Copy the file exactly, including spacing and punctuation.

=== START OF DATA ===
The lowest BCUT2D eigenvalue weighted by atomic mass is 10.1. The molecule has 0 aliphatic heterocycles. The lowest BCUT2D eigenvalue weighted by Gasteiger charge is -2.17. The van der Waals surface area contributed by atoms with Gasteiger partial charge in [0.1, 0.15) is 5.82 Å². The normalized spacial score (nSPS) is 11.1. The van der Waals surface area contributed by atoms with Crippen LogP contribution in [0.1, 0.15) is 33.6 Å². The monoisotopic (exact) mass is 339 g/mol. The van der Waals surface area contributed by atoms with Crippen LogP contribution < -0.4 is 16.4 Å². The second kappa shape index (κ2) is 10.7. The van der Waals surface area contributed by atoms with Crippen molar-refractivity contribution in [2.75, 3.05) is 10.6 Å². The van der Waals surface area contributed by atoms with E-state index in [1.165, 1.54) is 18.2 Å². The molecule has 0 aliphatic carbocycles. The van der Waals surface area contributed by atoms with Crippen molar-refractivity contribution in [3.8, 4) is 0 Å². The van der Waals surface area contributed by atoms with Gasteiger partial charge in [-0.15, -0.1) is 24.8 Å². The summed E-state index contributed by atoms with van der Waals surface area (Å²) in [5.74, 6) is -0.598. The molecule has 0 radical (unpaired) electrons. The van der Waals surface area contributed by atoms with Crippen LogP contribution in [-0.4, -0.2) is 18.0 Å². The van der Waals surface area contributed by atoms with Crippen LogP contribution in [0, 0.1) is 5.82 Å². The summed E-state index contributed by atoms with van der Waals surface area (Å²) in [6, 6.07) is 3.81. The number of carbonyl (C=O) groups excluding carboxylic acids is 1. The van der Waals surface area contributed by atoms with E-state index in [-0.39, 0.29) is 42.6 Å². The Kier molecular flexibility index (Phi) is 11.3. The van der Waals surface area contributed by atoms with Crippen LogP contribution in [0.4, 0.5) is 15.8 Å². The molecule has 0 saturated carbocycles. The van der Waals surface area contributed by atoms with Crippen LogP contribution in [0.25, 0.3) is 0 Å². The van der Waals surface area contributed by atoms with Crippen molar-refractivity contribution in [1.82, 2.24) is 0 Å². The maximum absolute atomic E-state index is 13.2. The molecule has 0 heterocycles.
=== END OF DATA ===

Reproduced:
The lowest BCUT2D eigenvalue weighted by atomic mass is 10.1. The molecule has 0 aliphatic heterocycles. The lowest BCUT2D eigenvalue weighted by Gasteiger charge is -2.17. The van der Waals surface area contributed by atoms with Gasteiger partial charge in [0.1, 0.15) is 5.82 Å². The normalized spacial score (nSPS) is 11.1. The van der Waals surface area contributed by atoms with Crippen LogP contribution in [0.1, 0.15) is 33.6 Å². The monoisotopic (exact) mass is 339 g/mol. The van der Waals surface area contributed by atoms with Crippen LogP contribution < -0.4 is 16.4 Å². The second kappa shape index (κ2) is 10.7. The van der Waals surface area contributed by atoms with Crippen molar-refractivity contribution in [2.75, 3.05) is 10.6 Å². The van der Waals surface area contributed by atoms with E-state index in [1.165, 1.54) is 18.2 Å². The molecule has 0 aliphatic carbocycles. The van der Waals surface area contributed by atoms with Crippen molar-refractivity contribution in [3.8, 4) is 0 Å². The van der Waals surface area contributed by atoms with Gasteiger partial charge in [-0.15, -0.1) is 24.8 Å². The summed E-state index contributed by atoms with van der Waals surface area (Å²) in [5.74, 6) is -0.598. The molecule has 0 radical (unpaired) electrons. The van der Waals surface area contributed by atoms with Crippen LogP contribution in [-0.4, -0.2) is 18.0 Å². The van der Waals surface area contributed by atoms with Crippen LogP contribution in [0, 0.1) is 5.82 Å². The summed E-state index contributed by atoms with van der Waals surface area (Å²) in [6, 6.07) is 3.81. The number of carbonyl (C=O) groups excluding carboxylic acids is 1. The van der Waals surface area contributed by atoms with E-state index in [-0.39, 0.29) is 42.6 Å². The Kier molecular flexibility index (Phi) is 11.3. The van der Waals surface area contributed by atoms with Crippen LogP contribution in [0.4, 0.5) is 15.8 Å². The molecule has 0 saturated carbocycles. The van der Waals surface area contributed by atoms with Crippen LogP contribution in [0.25, 0.3) is 0 Å². The van der Waals surface area contributed by atoms with Crippen molar-refractivity contribution in [1.82, 2.24) is 0 Å². The maximum absolute atomic E-state index is 13.2. The molecule has 0 heterocycles.